Payday lenders targeting low-income people is nothing new. The short term, high interest loans, which are often catered to minorities in rural areas, have the potential to create a spiral of debt that many struggle to free themselves from.

In 2018, for example, over 33,000 payday loans were taken out every week in Alabama, according to Alabama Appleseed, a Montgomery-based social justice advocacy group. That’s 1.7 million loans a year, generating over $100 million in fees. The situation is similar in the rest of the South. In South Carolina, nearly 700,000 loans were taken out in 2018 by 86,000 different borrowers.  

The Consumer Finance Bureau found that 1 in 4 payday loans are borrowed nine times and borrowers take five months to pay the loans off – resulting in an average of $520 in finance charges per customer. 

And this trend has only got worse during the pandemic. Amid unemployment levels not seen since the Great Depression, the regular use of payday loans tripled as people with few other banking options scrambled to cover the basics, such as food utilities and rent, according to Gusto, a nationwide human resources company. 

The loans have historically and disproportionately targeted low-income workers, people of color and women, according to a Pew study. The problem is exacerbated by the lack of traditional financial institutions in African-American neighborhoods, where people have among the lowest credit ratings, highest debt collection rates and subprime credit score rates, and use of high-cost payday and other alternative financial services (AFS) loans.

Currently, few Southern states offer any protections to people taking the loans and the interest charged is some of the highest in the country. Lenders in Texas can charge up to 664%, the highest nationally, while similar companies in Florida charge 304%, the lowest of the Southern states.

Georgia, Arkansas and North Carolina do not allow payday loans, but under certain conditions allow title loans and small consumer loans.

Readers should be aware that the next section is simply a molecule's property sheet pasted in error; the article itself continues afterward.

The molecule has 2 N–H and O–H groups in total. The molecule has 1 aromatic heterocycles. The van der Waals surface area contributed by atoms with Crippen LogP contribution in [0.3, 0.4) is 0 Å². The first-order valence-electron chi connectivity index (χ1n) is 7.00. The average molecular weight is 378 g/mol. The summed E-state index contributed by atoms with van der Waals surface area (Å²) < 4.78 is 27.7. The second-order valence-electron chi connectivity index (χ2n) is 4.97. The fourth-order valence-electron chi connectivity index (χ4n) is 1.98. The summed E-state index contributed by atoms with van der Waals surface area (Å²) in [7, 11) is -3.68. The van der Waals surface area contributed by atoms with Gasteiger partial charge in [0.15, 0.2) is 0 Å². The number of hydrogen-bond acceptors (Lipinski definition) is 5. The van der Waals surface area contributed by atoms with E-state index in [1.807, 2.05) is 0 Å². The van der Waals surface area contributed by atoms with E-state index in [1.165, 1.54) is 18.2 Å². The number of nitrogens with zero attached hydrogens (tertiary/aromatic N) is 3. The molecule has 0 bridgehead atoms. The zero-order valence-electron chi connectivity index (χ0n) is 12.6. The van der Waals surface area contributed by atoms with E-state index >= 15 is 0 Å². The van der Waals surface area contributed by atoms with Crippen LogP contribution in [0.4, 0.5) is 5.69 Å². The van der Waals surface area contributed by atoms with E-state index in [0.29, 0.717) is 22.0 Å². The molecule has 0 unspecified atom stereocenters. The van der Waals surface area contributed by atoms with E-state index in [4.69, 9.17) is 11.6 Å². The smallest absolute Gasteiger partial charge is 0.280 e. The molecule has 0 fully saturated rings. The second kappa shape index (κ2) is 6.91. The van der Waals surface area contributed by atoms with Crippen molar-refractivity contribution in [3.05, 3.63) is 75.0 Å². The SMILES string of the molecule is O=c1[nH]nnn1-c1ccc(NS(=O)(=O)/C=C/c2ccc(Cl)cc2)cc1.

And despite the high interest and increased business over the last year, payday loan companies took $500 million in federal pandemic relief. 

While low-income people may feel trapped by their circumstances and lack of traditional financial institutions, there are alternatives to borrowing from a payday lender.

Consider looking for local nonprofits and charities to help with getting things like groceries or gas. Or maybe you just need help with a bus ticket to get to a job interview. You can use this link to search for a charity or non-profit based on your need.

If you’re willing to wait a few days for a decision on a traditional loan, credit unions can be a helpful low-cost alternative. Some credit union even offer products similar to payday loans. Those have higher interest rates than regular loans but are much cheaper than the predatory, high interest alternative. You can research credit unions here.

Bad-credit loans are also a much better option and the financial institution may allow you to pay off the loan over a number of years. You can also pre-qualify without hurting your credit score and you may be able to have the money put in your account within a few hours. Here’s a list of current bad-credit loan providers.

If you have a qualifying car, consider Uber or Lyft. You can also join one of the many grocery shopping services, where you shop and deliver groceries to customers for pay and tips. Instacart and Shipt are among the most popular services. In addition, some thrift stores will pay you cash for clothes and shoes you no longer want.

A lending circle may not meet your short term needs but might be a good choice as long as you’re also willing to help people financially when they need it. Usually the circles are formed with people you trust and can work in a variety of ways. Some lending circles raise money for one person every month, helping pay for an unexpected expense. Others ask that everyone contribute a percentage of their paycheck each month that is then placed in a fund. The fund can be used when needed by the members. Lending circles can also help build credit when done through a financial services website. Visit Mission Asset Fund for more on how the circles work. 

Medical debt can be expensive and overwhelming. Most doctors offices and hospitals are willing to structure a payment plan and some even offer credit cards with zero-interest promotional periods. This gives you time to pay back the money. Finding a medical bill advocate could also help reduce costs. They usually help negotiate bills and spot costly mistakes.